The Maiden grass Adagio is a perennial, herbaceous grass hailing from the Poaceae family.
Its cultivar name, Miscanthus sinensis ‘Adagio’ (miss-KANTH-us sy-NEN-sis) pays homage to the relaxing slow dance it performs with every light breeze.
It also bears the common name of dwarf maidenhair after its parent plant, the maiden silvergrass.
One of the most striking features of dwarf maiden grass Miscanthus sinensis Adagio is the thin, silvery-green blades.
In autumn, the leaves burst into gold, orange, and burgundy; topped with an inflorescence enduring throughout winter.
While not truly evergreen, the mix of fall color and attractive foliage shades permit the plant to remain an attraction when many other plants in your local growing zone fail.
Due to its Eastern origin and leaves, this plant also holds the common name of Japanese silver grass and is often referred to as adagio maiden grass by sellers.
Adagio Maiden Grass Care
Size & Growth
Dwarf Miscanthus sinensis Adagio grows in dense clumps, of approximately 3′ feet wide at mature width and 5′ feet tall at mature height.
While it tends to keep a close habit, its ability to spread through self-seeding can lead to invasive behavior when not properly maintained.
Flowering and Fragrance
Beginning in late summer, adagio produces dozens of tassel-shaped rose-colored florets which have a spiral twist at their bases and bronze seed heads.
The flower color fades to white during late winter, finally ending the display around February.
Light & Temperature
As with most ornamental grasses, Adagio loves part shade to full sun.
It tends to grow floppy and less vibrant when not exposed to direct sunlight, so be sure the plant gets at least six hours of full sun when planting in partial shade for the best results.
Highly adaptable, adagio thrives in USDA zone or hardiness zones 5 to 9.
Soil & Transplanting
Dwarf Adagio maiden grass tolerate a wide range of soils including sandy and clay but prefers well-drained, average soil with medium moisture.
When transplanting this grass indoors, it’s important to choose a container large enough to accommodate its root system.
Containers of one to three-gallon capacities are ideal.
If planning for a mass planting, aim to plant grass seedlings between 4′ and 6′ feet apart so they have plenty of room to spread their roots.
Grooming And Maintenance
Due to its attractive winter appearance, this dwarf maiden grass may be left standing until just prior to spring.
At this point, bind the foliage together and cut it 3″ inches above the ground.
When new growth appears in early spring, the silvery hue will be more vibrant, thanks to this simple procedure.
While very little additional maintenance is required, pruning the maiden grass rhizomes will help reduce the spread of this plant when not confined to a container, as will a bit of mulch over the roots.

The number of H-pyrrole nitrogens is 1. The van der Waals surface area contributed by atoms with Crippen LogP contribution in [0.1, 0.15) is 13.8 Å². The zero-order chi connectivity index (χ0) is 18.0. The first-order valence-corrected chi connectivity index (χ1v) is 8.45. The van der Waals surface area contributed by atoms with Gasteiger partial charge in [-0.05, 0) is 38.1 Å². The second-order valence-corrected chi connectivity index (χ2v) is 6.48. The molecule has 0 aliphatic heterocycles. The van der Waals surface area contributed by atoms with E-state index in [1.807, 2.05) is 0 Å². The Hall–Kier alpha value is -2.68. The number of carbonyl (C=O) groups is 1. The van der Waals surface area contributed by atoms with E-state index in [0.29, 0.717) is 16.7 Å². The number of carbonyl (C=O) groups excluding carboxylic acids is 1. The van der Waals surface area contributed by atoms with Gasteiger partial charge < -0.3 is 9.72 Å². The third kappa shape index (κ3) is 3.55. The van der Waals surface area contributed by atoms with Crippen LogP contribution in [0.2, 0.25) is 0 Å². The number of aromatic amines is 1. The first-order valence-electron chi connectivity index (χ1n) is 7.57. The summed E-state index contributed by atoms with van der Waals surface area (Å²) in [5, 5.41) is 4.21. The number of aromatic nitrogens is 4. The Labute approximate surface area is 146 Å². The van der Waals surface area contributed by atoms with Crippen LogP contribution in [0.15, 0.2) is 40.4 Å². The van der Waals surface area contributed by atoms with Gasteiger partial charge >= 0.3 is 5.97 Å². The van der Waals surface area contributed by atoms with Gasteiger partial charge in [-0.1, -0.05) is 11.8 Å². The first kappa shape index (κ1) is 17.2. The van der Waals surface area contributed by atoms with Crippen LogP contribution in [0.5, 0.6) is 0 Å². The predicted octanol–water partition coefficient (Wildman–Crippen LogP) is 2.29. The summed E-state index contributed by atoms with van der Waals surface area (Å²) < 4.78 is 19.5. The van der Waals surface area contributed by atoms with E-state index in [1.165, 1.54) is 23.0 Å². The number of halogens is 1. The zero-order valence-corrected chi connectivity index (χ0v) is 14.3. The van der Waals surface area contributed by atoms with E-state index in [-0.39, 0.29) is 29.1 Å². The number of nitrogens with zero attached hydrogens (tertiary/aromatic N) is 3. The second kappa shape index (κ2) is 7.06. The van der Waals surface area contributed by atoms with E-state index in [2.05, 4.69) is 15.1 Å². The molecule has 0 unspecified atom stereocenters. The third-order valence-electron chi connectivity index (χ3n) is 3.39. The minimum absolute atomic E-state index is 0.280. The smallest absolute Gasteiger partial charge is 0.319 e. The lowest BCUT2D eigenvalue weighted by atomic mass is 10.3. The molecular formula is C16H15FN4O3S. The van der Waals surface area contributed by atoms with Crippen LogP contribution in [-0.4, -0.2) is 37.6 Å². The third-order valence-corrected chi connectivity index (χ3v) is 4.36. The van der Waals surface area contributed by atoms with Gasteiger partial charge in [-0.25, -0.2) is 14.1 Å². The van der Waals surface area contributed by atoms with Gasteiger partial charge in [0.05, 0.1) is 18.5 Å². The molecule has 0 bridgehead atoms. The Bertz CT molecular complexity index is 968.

How To Propagate Japanese Silver Grass
Adagio is an avid self-seeder, making it easy to grow from seedlings.
Another easy way to propagate this species is through division.
You should divide in winter when the plant is dormant.
This may be done by digging up the plant and dividing it into two or three sections for individual replanting, ensuring each section has roots attached.
Miscanthus Sinensis Main Pest or Disease Problems
Two major diseases affect the Maiden grass Adagio.
The first, Miscanthus blight, is a fungal disease caused by Leptosphaeria sp. affecting the foliage.
- It’s typified by rust-colored spots and oval streaks on the leaves and sheaths.
- The damage renders leaf margins and tips necrotic, as well as killing older leaves.
- Younger plants may die from the disease.
Anthracnose (commonly referred to as bacterial leaf spot) is another common disease affecting maiden grasses.
It may cause damage to the leaves and spreads quickly.
While not inherently invasive, maiden grass adagio has the ability to self-seed and may take over a garden when not maintained.
Miscanthus sinensis Adagio is a drought-tolerant grass but tends to be highly flammable, making it a fire hazard when allowed to spread unchecked.
A range of pests may also attack the maiden grass miscanthus, including aphids, fungus gnat larvae, mealybugs, and spider mites.
While most of these cause little damage, Miscanthus mealybugs are a growing problem which may cause stunted growth rate and have proven difficult to eliminate once it gets inside the plant’s stems.
Suggested Uses For Maiden Grass Miscanthus Adagio
This amazing ornamental grass is perfect for container plants, borders, and mass planting.
Due to the brilliant change from green foliage to burgundy and attractive pink to white plumes, this plant provides your home or garden with a source of winter interest long after your other perennials fade away.
Another excellent use of this plant is a form of natural erosion control, suitable for ground cover along steep banks and as a natural border for water features.
Its dwarf status allows it to become a foreground accent to taller grass specimens while the flower plumes complement a range of garden themes.
As it is both deer resistant and attracts birds, adagio is also a great companion plant for bird feeders.
Drying or pressing the blooms allows them to last a long time, making them attractive decorations while awaiting the first spring flowers in your garden.